Helping your Children Build Credit

Imagine that your child recently landed a part-time job and is starting to accumulate some spending money. The importance of teaching your children how to budget at a young age cannot be overstated, but what about building a solid credit rating that will lead to a good financial foundation? When is it a good time to teach them about credit?

Developing a strong credit history at a young age

The perks of having a good credit score as an adult are obvious, but it is just as important for young adults/recent college graduates. The better your credit score is, the stronger the likelihood of being approved for a credit card or loan, including the potential for more attractive interest rates. This is also important when it comes to student loans and refinancing them. If your child wants to move out on their own after college, landlords take credit scores into consideration when deciding whether to approve a rental application. Further down the line, buying a home, buying or leasing a car, making major purchases, and other large expenditures often depend on one’s credit strength.

It’s never too early to begin thinking about developing one’s credit history. Here are some tips to consider when discussing credit with your children:

Becoming an authorized user

If you and/or your significant other both have strong credit, you may want to add your child as an authorized user of your credit card. Demonstrating responsible credit habits, including paying off the credit balance on time, will be reflected in the authorized user’s credit score, improving their ability to apply for credit independently.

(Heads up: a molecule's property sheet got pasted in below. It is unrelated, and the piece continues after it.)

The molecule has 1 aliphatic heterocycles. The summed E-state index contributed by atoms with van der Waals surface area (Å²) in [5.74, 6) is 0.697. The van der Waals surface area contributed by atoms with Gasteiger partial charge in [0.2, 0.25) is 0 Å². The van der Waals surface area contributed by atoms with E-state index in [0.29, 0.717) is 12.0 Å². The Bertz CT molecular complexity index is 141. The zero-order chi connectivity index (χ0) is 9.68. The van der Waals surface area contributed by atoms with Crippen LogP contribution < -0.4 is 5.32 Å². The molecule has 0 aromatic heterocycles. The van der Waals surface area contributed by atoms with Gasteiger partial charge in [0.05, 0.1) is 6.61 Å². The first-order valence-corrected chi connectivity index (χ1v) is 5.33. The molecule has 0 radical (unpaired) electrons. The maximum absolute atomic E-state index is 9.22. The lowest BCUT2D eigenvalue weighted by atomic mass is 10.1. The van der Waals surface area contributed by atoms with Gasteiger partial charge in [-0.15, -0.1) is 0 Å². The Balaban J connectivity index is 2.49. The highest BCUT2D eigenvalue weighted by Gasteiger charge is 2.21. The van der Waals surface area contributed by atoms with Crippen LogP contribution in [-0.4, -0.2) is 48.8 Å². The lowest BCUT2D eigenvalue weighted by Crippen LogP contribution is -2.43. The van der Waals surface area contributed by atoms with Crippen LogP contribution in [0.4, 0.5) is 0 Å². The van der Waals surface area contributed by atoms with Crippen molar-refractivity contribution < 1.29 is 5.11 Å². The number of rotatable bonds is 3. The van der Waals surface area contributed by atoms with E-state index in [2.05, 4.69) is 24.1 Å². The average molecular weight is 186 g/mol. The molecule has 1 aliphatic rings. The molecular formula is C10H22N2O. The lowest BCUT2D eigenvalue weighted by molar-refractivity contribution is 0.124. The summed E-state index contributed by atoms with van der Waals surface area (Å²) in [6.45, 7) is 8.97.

Small purchases

Individuals can’t apply for an unsecured credit card of their own until they’re 18 years of age. Once your child is of age and financially ready, he or she may need some guidance to select a credit card. There are many credit cards suitable for new credit card holders that have limited fees, rewards options, and helpful benefits. Initially, using the card only for small purchases, such as gas or groceries, will help your child understand the connection between purchases charged and the subsequent monthly bill that must be paid.

Paying student loans

If your child has taken out student loans, many times lenders will report these accounts to credit bureaus. Regardless of the timing of the loan payments, as long as the payments are submitted on time, this helps in establishing credit.

Schedule an Appointment with a Financial Advisor

Introduce your child to a financial advisor so they will have a resource they feel comfortable with for objective guidance and answers to financial questions they may have. Starting out with the right financial plan and advice is often the key to building a sustainable future — for the rest of their lives.

For additional tips on how to help your children establish credit, reach out to an advisor at Southwestern Investment Group. We’re here to help answer your questions so that you and your loved ones can feel financially confident.

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